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Last Updated: Tuesday, 13 November 2007, 09:02 GMT
Getting more from Moore's Law
By Jonathan Fildes
Science and technology reporter, BBC News

Chips and a penny
The silicon industry has already introduced new materials such as Hafnium

For more than 40 years the silicon industry has delivered ever faster, cheaper chips.

The advances have underpinned everything from the rise of mobile phones to digital photography and portable music players.

Chip-makers have been able to deliver many of these advances by shrinking the components on a chip.

By making these building blocks, such as transistors, smaller they have become faster and firms have been able to pack more of them into the same area.

But according to many industry insiders this miniaturisation cannot continue forever.

The number of transistors it is possible to squeeze in to a chip for a fixed cost doubles every two years
First outlined by Gordon Moore, co-founder of Intel
Published in Electronics Magazine on 19 April, 1965

"The consensus in the industry is that we can do that shrink for about another ten years and then after that we have to figure out new ways to bring higher capability to our chips," said Professor Stanley Williams of Hewlett Packard.

Even Gordon Moore, the founder of Intel and the man that gave his name to the law that dictates the industry's progression, admits that it can only go on for a few more years.

"Moore's Law should continue for at least another decade," he recently told the BBC News website. "That's about as far as I can see."

Tiny tubes

As a result, researchers around the world are engaged in efforts to allow the industry to continue delivering the advances that computer users have come to expect.

Key areas include advanced fabrication techniques, building new components and finding new materials to augment silicon.

Already new materials are creeping into modern chips.

As components have shrunk critical elements of the transistors, known as gate dielectrics, do not perform as well allowing currents passing through the transistors to leak, reducing the effectiveness of the chip.

To overcome this, companies have replaced the gate dielectrics, previously made from silicon dioxide, with an oxide based on the metal hafnium.

The material's development and integration into working components has been described by Dr Moore as "the biggest change in transistor technology" since the late 1960s.

But IBM researchers are working on materials that they believe offer even bigger advances.

"Carbon nanotubes are a step beyond [hafnium]," explained Dr Phaedon Avouris of the company.

'Superior' design

Carbon Nanotubes
Sheets of carbon atoms folded into a cylinder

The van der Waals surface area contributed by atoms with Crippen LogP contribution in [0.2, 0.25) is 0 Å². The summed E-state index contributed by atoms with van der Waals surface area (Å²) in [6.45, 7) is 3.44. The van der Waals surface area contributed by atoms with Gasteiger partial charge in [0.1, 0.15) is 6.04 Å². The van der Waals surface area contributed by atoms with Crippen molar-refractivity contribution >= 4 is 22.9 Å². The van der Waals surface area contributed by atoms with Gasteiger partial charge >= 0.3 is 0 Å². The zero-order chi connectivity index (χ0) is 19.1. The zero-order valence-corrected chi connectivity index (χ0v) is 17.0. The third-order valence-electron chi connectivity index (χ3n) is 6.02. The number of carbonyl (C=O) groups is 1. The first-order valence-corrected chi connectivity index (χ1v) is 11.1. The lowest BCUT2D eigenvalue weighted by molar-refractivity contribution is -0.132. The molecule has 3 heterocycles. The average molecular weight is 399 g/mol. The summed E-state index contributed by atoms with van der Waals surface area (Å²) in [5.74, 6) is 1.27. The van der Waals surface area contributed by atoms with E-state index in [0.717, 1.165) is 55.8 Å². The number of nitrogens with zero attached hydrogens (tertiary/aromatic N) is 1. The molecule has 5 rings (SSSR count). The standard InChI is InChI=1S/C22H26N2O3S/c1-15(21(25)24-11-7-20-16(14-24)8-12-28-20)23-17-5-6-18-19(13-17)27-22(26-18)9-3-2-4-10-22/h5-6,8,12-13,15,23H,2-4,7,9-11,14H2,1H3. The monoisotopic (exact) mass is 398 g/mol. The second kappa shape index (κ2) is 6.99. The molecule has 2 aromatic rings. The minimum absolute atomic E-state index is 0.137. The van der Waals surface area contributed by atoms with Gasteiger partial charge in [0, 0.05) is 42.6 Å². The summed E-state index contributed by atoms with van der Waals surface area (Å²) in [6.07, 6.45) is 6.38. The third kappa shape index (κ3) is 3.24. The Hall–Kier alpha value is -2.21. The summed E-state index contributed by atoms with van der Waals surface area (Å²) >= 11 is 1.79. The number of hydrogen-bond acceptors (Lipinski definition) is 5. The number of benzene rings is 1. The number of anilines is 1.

Unusual strength and electrical properties
Promise to revolutionise electronics, computers, chemistry and materials science
Carbon nanotubes are tiny straw-like molecules less than 2 nanometres (billionths of a metre) in diameter, 50,000 times thinner than a strand of a human hair.

"They are a more drastic change but still preserve the basic architecture of field effect transistors."

These transistors are the basic building blocks of most silicon chips.

Dr Avouris believes they can be used to replace a critical element of the chip, known as the channel.

Today this is commonly made of silicon and is the area of the transistor through which electrons flow.

Chip makers are constantly battling to make the channel length in transistors smaller and smaller, to increase the performance of the devices.

Carbon nanotube's small size and "superior" electrical properties should be able to deliver this, said Dr Avouris.

Crucially, he also believes the molecules can be integrated with traditional silicon manufacturing processes, meaning the technology would more likely be accepted by an industry that has spent billions perfecting manufacturing techniques.

The team have already shown off working transistors and are currently working on optimising their production and integration into working devices.

Tiny improvement

Professor Williams, at Hewlett Packard is also working on technology that could be incorporated into the future generations of chips.

As well as exploring optical computing - using particles of light instead of electrons to significantly increase the speed of today's computers - he is building new electronic components for chips called memristors.

Cross-bar latch

He says it would be the "fourth" basic element to build circuits with, after capacitors, resistors and inductors.

"Now we have this type of device we have a broader palette with which to paint our circuits," said Professor Williams.

Professor Williams and his team have shown that by putting two of these devices together - a configuration called a crossbar latch - it could do the job of a transistor.

"A cross bar latch has the type of functionality you want from a transistor but it's working with very different physics," he explained.

Crucially, these devices can also be made much smaller than a transistor.

"And as they get smaller they get better," he said.

Professor Williams and his team are currently making prototype hybrid circuits - built of memristors and transistors - in a fabrication plant in North America.

"We want to keep the functional equivalent of Moore's Law going for many decades into the future," said Professor Williams.


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